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Two Rivers musher Aliy Zirkle takes home Iditarod dog care prize

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Posted: Tuesday, March 22, 2011 3:44 am | Updated: 1:47 pm, Wed Dec 26, 2012.

FAIRBANKS — Winning the Iditarod Trail Sled Dog Race would have been sweet for Two Rivers musher Aliy Zirkle, but bringing home the award for the best dog care in the 1,100-mile race was even sweeter.

“In my world there’s no higher prize,” said Zirkle, who finished 11th. “I’d love to win, but more than that I love to have a happy, healthy dog team at the finish.”

Zirkle was presented the Leonhard Seppala Humanitarian Award at the Iditarod awards banquet Sunday night in Nome. The award is presented to the top-20 musher who best demonstrates outstanding dog care while remaining competitive. The winner is selected by race veterinarians.

Sunday’s banquet marked the official end of the 39th Iditarod. All 47 mushers who finished the race were saluted for their efforts, and the top 30 finishers split a $528,000 purse. Prizes ranged from the $50,400 first-place check John Baker of Kotzebue took home to the $1,500 check 30th-place finisher Kelly Maxiner received.

The remaining 17 finishers each received a check for $1,049. All first-time finishers received a custom-made Iditarod finisher’s belt buckle, and all 47 finishers were presented with an official finisher’s patch.

For the 41-year-old Zirkle, who won $20,100, it was the second time she has earned the race’s coveted dog care award. She also won the award in 2005, when she finished 11th.

“When I go out there and race, my priority is to keep the dogs together,” she said by cell phone from Nome.

Zirkle finished the race with 11 of the 16 dogs she started with, posting a career-best time of 9 days, 10 hours, 22 minutes and 31 seconds as she passed below the famed burled arch on Nome’s Front Street.

Zirkle’s 11th-place finish matched the best finish of her 11 Iditarods. However, her time this year was almost eight hours faster.

Zirkle dropped five dogs in the first 500 miles of the race. She kept the remaining 11 dogs the rest of the way.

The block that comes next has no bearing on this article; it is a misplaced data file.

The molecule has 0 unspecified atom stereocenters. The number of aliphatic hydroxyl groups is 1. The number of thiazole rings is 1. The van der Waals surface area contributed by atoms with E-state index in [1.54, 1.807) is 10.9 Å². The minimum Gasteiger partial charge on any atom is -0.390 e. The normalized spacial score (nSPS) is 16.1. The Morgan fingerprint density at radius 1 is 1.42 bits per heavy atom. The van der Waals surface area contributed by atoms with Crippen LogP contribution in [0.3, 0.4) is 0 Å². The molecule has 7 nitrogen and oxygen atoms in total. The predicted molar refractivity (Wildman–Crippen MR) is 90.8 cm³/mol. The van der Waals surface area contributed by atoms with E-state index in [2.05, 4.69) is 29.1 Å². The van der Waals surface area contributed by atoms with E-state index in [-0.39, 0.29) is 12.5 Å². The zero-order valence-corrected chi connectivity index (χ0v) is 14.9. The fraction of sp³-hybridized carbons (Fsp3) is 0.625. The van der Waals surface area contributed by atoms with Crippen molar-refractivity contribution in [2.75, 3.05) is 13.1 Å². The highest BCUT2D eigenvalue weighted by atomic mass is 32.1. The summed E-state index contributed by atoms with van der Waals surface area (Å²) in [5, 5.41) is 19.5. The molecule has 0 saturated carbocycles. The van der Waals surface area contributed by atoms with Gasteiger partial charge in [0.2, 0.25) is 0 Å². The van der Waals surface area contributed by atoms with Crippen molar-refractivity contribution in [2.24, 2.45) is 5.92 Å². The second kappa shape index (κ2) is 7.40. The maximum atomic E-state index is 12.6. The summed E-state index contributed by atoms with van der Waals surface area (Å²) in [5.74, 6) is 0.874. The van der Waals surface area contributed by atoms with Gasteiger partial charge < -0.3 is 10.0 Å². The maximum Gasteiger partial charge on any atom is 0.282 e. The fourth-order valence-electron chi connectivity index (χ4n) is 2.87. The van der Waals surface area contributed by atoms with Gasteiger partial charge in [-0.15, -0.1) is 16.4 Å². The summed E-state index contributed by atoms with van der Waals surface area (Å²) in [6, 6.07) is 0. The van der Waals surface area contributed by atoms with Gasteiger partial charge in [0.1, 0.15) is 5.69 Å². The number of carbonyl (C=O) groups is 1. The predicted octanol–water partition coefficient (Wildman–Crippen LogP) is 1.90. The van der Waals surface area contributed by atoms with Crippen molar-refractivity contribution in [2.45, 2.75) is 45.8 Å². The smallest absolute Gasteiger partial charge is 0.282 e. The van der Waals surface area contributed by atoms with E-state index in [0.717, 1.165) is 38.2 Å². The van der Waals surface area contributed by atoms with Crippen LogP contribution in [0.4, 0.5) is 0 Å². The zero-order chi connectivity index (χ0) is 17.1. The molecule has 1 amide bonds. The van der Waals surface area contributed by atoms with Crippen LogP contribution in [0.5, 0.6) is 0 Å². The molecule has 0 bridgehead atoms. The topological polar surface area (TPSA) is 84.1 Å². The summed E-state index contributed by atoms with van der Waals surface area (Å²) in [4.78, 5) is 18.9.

“I had a nice group of dogs,” said Zirkle, who in 2000 became the first woman to win the Yukon Quest International Sled Dog Race. “They weren’t a veteran squad by any means; they were kind of new kids on the block with a few veterans mixed in.

“I raced them pretty hard, but they certainly had a lot left in the tank in the end,” she said. “I guess that’s what the vets saw.”

Not surprisingly, Baker, who set a new record by finishing in 8 days, 18 hours, 46 minutes and 39 seconds, took home several awards.

In addition to a first-place check of $50,400 and a 2011 Dodge Ram, Baker also won the award for being the first musher to reach the Bering Sea coast, which was worth $2,500 in gold nuggets.

Two of Baker’s lead dogs, Snickers and Velvet, shared the golden harness award that goes to the race’s outstanding lead dog, as voted by other mushers. Baker’s two main leaders helped him set a pace that cut four hours off the race record held by Martin Buser.

Zirkle wasn’t the only local musher to win a prestigious award at Sunday’s finish banquet.

Rick Swenson of Two Rivers, the only five-time champion in Iditarod history, was chosen by fellow racers as the most inspirational musher after breaking his collarbone early in the race and still finishing in 20th place for a record 32nd finish.

The 60-year-old Swenson broke the bone on the notorious Happy River Steps, a series of steep switchbacks between Finger Lake and Rainy Pass.

Swenson accepted his award and his $8,100 paycheck with his arm in a sling.

Zirkle’s kennel partner and husband, Allen Moore, won the Sportsmanship Award for coming to the aid of fellow musher Karin Hendrickson, whose team had stalled outside the village of Golovin, less than 100 miles from the finish.

Hendrickson, who was wet with sweat after running over hills between Elim and Golovin, was on the verge of hypothermia when Moore came upon her. She had attempted to get in her sleeping bag but had pulled it up only to her knees.

Moore got Hendrickson walking and drinking fluids. He then hitched her reluctant team to his sled and towed the team into White Mountain, about 20 miles away.

Hendrickson eventually scratched from the race, while Moore went on to finish 24th. Moore said he probably lost three places — equaling $2,400 — when other mushers passed him while he stopped to aid Hendrickson, but that wasn’t important.